Tuples are immutable ordered sequences, typically used to store collections of heterogeneous data. Tuples are also used for cases where an immutable sequence of homogeneous data is needed (such as allowing storage in a set or dict instance).

Tuples are generally faster than the list data type in Python.

 ``````1 2 3 4 5 `````` ``````tuple1 = (1, 2, 5, 6) tuple2 = tuple('a', 'b', 'c') tuple3 = () # empty tuple tuple4 = 23, 13, 100 tuple5 = ("London", "Tokyo", "Korea", 1986, 1640, 1948) ``````

The range type represents an immutable ordered sequence of numbers and is commonly used for looping a specific number of times in for loops.

Ranges implement all of the common sequence operations except concatenation and repetition.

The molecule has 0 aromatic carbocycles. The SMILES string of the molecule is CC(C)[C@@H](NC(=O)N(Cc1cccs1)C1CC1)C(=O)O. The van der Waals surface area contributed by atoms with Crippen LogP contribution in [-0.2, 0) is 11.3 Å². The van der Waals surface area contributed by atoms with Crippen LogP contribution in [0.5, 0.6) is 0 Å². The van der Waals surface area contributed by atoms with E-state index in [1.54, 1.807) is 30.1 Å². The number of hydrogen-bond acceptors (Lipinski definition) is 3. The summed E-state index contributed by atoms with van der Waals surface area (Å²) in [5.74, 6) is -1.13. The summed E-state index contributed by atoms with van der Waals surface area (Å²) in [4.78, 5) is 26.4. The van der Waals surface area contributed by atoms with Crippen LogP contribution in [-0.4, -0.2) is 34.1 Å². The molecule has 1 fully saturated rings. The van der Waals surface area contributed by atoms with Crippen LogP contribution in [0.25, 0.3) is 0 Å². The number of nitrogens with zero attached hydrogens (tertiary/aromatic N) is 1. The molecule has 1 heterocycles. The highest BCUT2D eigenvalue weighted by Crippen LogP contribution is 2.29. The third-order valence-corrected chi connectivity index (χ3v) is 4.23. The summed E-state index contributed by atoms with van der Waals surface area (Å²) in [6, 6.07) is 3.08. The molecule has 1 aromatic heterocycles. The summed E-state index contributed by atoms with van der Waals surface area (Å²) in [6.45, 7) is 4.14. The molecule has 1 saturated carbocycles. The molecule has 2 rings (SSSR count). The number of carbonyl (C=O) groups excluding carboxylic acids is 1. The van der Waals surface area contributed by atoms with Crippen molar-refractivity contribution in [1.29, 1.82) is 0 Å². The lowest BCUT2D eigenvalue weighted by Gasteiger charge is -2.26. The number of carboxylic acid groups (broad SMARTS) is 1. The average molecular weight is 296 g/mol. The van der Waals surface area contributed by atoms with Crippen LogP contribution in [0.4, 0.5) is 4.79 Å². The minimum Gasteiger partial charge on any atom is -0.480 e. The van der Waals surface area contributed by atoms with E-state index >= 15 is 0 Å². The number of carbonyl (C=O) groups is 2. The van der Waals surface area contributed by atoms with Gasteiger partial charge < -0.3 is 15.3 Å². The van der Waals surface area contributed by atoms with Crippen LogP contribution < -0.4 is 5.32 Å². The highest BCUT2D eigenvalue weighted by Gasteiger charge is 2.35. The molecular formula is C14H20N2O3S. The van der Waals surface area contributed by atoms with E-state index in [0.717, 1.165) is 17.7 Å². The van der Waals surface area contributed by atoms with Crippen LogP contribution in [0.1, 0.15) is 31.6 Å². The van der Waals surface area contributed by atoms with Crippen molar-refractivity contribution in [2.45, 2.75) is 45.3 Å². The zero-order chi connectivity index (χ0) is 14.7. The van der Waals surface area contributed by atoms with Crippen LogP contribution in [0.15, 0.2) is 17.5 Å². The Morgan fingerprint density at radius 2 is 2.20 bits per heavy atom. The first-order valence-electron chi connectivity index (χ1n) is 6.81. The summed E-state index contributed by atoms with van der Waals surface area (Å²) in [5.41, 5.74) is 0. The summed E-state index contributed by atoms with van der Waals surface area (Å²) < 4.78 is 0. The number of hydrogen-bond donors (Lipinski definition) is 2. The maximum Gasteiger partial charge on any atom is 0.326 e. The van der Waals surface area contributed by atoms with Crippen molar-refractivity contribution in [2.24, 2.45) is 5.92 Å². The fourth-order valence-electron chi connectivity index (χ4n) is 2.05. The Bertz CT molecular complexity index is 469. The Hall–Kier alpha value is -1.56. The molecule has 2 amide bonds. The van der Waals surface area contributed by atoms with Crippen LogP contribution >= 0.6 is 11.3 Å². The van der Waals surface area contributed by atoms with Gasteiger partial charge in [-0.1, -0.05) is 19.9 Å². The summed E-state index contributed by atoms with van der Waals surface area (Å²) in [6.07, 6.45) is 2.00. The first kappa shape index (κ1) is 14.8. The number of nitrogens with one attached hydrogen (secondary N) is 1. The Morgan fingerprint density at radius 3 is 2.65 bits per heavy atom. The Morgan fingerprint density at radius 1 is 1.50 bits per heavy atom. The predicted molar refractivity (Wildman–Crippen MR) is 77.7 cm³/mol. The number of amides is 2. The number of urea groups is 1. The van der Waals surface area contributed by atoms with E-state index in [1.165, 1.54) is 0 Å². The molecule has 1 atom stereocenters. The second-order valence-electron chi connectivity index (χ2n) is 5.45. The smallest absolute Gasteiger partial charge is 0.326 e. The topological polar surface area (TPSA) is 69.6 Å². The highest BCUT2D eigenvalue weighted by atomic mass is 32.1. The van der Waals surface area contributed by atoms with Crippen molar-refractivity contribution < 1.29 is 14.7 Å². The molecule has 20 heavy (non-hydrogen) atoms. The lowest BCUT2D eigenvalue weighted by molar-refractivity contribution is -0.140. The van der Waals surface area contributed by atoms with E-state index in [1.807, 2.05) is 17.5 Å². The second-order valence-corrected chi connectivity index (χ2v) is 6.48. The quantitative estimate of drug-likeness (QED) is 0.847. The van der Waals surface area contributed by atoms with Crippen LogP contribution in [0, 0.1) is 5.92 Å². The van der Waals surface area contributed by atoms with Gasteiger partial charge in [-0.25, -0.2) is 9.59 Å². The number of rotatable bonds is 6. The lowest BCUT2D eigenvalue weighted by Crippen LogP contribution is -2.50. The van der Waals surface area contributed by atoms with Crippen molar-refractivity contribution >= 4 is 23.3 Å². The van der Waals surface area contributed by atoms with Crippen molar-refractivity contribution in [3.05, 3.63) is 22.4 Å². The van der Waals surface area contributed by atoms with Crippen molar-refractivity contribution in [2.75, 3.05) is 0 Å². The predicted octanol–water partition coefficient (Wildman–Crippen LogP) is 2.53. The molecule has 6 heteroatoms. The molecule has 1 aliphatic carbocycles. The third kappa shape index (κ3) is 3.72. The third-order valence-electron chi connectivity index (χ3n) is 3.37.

Testing range objects for equality with == and != compares them as sequences.

The start, stop and step attributes.

Bytes objects are immutable ordered sequences of single bytes. The syntax for bytes literals is largely the same as that for string literals, except that a b prefix is added.

Bytearray objects are a mutable counterpart to bytes objects.

Memoryview objects allow Python code to access the internal data of an object that supports the buffer protocol without copying.

A set object is an unordered collection of distinct hashable objects. Common uses include membership testing, removing duplicates from a sequence, and computing mathematical operations such as intersection, union, difference, and symmetric difference.